The case was referred to an auditor, who filed a report in which he found that the petitioner was entitled to a lien for the contract price less cash payments of $266.70, and the proceeds of two notes of $100 each. His findings with regard to the note, referred to in the last paragraph of the opinion, were as follows: "A question was raised at the hearing as to whether a further credit of $100 should have been given on account of another note. It appeared that Stewart during the progress of the work gave the petitioner three notes of $100 each, which notes the petitioner entered on his books as '3 notes $100 $300.' Two were paid as above stated. The third remained unpaid, was taken up by the petitioner who then changed the entry on his books to '2 notes $100 $200,' and surrendered the unpaid note to Stewart early in 1907. I rule that the third note was not accepted in absolute payment and need not be credited. If but two notes are to be credited the balance due the petitioner under his contract is $656.30; if on the other hand all three notes should be credited, the balance due will be $556.30."
The case was heard by Aiken, C. J., without a jury. It appeared that the four lots into which the land was divided, as stated in the opinion, were numbered 16, 17, 18, 19, that the mortgage therein referred to was foreclosed upon lot 16 and released as to the other three, which were conveyed to the respondent
Blanchard, trustee, while the petitioner still was performing his contract.
At the close of the evidence the respondent Blanchard requested the following rulings:
1. Upon all the evidence in the case as a matter of law the petitioner cannot maintain his lien.
3. The petitioner cannot maintain his lien upon a part of the original tract included in his contract after a portion thereof has been freed from the lien by the foreclosure of the prior mortgage.
4. Under the petitioner's written contract he was to be paid for materials furnished by promissory notes of Joseph I. Stewart, and he cannot claim a lien for materials.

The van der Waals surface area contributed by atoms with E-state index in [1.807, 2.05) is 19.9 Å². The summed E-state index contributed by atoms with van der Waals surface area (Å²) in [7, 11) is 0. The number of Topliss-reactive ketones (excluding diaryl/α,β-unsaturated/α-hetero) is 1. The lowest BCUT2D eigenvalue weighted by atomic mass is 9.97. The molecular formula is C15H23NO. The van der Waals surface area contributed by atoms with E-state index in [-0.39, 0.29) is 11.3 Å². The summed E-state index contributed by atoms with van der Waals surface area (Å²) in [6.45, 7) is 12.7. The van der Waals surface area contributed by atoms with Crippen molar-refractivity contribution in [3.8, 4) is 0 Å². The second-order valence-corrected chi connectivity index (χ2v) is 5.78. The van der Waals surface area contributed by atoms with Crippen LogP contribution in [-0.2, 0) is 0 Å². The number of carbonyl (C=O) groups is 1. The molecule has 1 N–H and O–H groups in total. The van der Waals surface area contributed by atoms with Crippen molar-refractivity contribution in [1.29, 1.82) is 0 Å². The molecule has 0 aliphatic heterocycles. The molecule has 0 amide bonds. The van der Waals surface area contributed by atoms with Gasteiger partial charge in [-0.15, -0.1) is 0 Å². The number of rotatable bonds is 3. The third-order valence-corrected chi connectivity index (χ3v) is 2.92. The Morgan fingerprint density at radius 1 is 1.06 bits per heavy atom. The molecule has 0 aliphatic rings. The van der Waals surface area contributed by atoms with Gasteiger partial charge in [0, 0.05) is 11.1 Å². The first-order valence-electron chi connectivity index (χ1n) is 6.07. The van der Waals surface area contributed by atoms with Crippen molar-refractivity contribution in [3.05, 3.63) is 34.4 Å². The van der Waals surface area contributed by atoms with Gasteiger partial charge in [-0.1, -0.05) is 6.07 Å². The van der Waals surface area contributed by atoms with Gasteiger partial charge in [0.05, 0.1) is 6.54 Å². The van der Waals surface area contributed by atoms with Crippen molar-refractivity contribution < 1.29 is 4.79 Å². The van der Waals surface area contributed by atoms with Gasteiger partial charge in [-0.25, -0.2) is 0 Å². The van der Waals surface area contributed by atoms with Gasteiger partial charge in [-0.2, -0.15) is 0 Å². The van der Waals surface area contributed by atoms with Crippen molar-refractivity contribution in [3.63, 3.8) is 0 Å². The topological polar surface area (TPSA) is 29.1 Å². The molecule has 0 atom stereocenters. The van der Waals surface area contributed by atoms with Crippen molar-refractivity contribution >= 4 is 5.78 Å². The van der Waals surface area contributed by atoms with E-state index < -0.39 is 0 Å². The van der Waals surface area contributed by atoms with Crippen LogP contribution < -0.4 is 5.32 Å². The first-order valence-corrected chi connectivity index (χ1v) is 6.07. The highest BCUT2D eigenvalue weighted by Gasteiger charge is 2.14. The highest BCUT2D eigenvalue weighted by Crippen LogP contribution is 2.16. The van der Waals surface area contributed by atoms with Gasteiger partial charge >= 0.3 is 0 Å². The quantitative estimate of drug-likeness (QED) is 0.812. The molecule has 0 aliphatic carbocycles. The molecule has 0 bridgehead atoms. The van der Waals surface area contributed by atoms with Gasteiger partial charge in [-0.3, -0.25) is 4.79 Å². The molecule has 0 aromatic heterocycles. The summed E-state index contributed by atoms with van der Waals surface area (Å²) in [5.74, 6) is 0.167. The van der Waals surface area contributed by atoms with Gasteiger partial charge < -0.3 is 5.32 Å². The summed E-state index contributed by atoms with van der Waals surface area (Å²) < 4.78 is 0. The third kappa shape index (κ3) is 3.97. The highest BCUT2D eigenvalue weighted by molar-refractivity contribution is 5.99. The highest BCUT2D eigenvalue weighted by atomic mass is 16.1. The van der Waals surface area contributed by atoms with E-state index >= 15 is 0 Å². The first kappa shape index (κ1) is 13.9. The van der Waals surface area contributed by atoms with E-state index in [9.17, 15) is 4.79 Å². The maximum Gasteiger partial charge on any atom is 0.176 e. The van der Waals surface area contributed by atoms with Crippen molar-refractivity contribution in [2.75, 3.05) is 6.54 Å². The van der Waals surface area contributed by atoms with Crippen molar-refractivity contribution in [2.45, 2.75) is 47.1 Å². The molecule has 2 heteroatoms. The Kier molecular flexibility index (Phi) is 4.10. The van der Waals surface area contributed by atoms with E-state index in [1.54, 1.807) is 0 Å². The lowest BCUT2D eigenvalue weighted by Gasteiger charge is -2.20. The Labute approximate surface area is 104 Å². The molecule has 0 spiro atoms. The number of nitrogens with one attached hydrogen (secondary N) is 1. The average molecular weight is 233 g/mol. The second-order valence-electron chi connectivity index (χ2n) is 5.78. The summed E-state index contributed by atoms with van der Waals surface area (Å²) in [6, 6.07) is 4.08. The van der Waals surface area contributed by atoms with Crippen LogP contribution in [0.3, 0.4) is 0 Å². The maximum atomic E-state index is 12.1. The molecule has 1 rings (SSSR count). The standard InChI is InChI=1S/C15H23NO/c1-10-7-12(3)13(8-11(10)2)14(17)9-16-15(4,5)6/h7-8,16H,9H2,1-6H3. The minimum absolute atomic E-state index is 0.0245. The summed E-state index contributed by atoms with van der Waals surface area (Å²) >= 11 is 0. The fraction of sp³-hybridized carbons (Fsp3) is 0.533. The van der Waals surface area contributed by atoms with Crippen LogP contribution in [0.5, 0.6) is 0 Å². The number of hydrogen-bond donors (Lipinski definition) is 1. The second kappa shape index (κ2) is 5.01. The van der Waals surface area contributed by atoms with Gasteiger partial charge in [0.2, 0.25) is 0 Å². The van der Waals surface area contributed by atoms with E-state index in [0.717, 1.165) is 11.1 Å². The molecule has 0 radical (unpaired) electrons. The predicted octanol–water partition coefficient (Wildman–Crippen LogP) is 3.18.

The rulings were refused, the lien was established for the amount found by the auditor, and the respondent Blanchard alleged exceptions.
Other facts are stated in the opinion.
W. R. Bigelow, for the trustee.
J. E. Crowley, for the petitioner.
Knowlton, C. J. This is a petition to enforce a mechanic's lien for labor and materials upon a lot of land and five houses thereon, in the erection of which houses the labor and materials were furnished. When the contract was made there was a duly recorded mortgage on the land. Afterwards, while the work was going on, the lot was divided into four smaller lots. At a later date three of the lots were released from the mortgage, and still later the mortgage on the other lot was foreclosed by a sale, the proceeds of which were no more than enough to satisfy the mortgage. The respondents contend that the lien cannot be enforced against the three remaining lots, because of the releases and the foreclosure.
By virtue of the contract and the work done under it a lien was acquired upon the whole lot, which was divided subsequently. But this land was subject to the rights of the mortgagee. The petition is to enforce the lien upon the whole large lot, which includes the four smaller lots. Except as against the title held under the mortgage, the lien is established. The release of three of the lots from the mortgage leaves the lien with full effect upon them, while the foreclosure of the mortgage on
the other lot leaves nothing remaining in that upon which the lien can continue in force. The judge rightly refused the rulings requested and established the lien. It can be enforced and given effect only upon so much of the original lot as has not been taken out from under the lien by the foreclosure of the mortgage.
The provisions of the contract in relation to payment in part by notes did not deprive the petitioner of his right to a lien. Payment has not been made, except of the amount credited. The judge decided rightly that the note afterwards returned was not accepted as an absolute payment.